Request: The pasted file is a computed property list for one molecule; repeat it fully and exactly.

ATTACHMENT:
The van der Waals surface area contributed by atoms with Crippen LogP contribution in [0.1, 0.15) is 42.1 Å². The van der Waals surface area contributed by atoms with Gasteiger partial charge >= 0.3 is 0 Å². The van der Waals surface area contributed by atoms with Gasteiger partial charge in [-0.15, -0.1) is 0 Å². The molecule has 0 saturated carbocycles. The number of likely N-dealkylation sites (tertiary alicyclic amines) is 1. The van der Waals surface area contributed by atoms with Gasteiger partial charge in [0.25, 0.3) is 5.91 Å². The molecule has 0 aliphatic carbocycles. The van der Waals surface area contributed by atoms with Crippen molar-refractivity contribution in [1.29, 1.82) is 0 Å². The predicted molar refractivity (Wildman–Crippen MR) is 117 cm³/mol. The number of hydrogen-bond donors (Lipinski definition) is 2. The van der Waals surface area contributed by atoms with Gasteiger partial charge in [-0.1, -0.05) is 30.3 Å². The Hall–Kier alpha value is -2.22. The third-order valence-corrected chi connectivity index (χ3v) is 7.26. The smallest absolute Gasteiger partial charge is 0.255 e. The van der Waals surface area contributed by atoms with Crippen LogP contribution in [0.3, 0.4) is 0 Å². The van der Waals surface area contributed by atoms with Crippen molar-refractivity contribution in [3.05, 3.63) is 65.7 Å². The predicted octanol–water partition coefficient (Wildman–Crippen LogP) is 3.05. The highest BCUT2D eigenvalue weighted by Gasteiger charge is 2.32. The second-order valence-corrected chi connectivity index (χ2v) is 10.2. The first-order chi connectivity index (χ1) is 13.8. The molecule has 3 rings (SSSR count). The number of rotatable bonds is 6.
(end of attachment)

The van der Waals surface area contributed by atoms with Crippen LogP contribution in [0.1, 0.15) is 42.1 Å². The van der Waals surface area contributed by atoms with Gasteiger partial charge >= 0.3 is 0 Å². The van der Waals surface area contributed by atoms with Gasteiger partial charge in [-0.15, -0.1) is 0 Å². The molecule has 0 saturated carbocycles. The number of likely N-dealkylation sites (tertiary alicyclic amines) is 1. The van der Waals surface area contributed by atoms with Gasteiger partial charge in [0.25, 0.3) is 5.91 Å². The molecule has 0 aliphatic carbocycles. The van der Waals surface area contributed by atoms with Crippen molar-refractivity contribution in [1.29, 1.82) is 0 Å². The predicted molar refractivity (Wildman–Crippen MR) is 117 cm³/mol. The number of hydrogen-bond donors (Lipinski definition) is 2. The van der Waals surface area contributed by atoms with Gasteiger partial charge in [-0.1, -0.05) is 30.3 Å². The Hall–Kier alpha value is -2.22. The third-order valence-corrected chi connectivity index (χ3v) is 7.26. The smallest absolute Gasteiger partial charge is 0.255 e. The van der Waals surface area contributed by atoms with Crippen LogP contribution in [0.3, 0.4) is 0 Å². The van der Waals surface area contributed by atoms with Crippen molar-refractivity contribution in [3.05, 3.63) is 65.7 Å². The predicted octanol–water partition coefficient (Wildman–Crippen LogP) is 3.05. The highest BCUT2D eigenvalue weighted by Gasteiger charge is 2.32. The second-order valence-corrected chi connectivity index (χ2v) is 10.2. The first-order chi connectivity index (χ1) is 13.8. The molecule has 3 rings (SSSR count). The number of rotatable bonds is 6.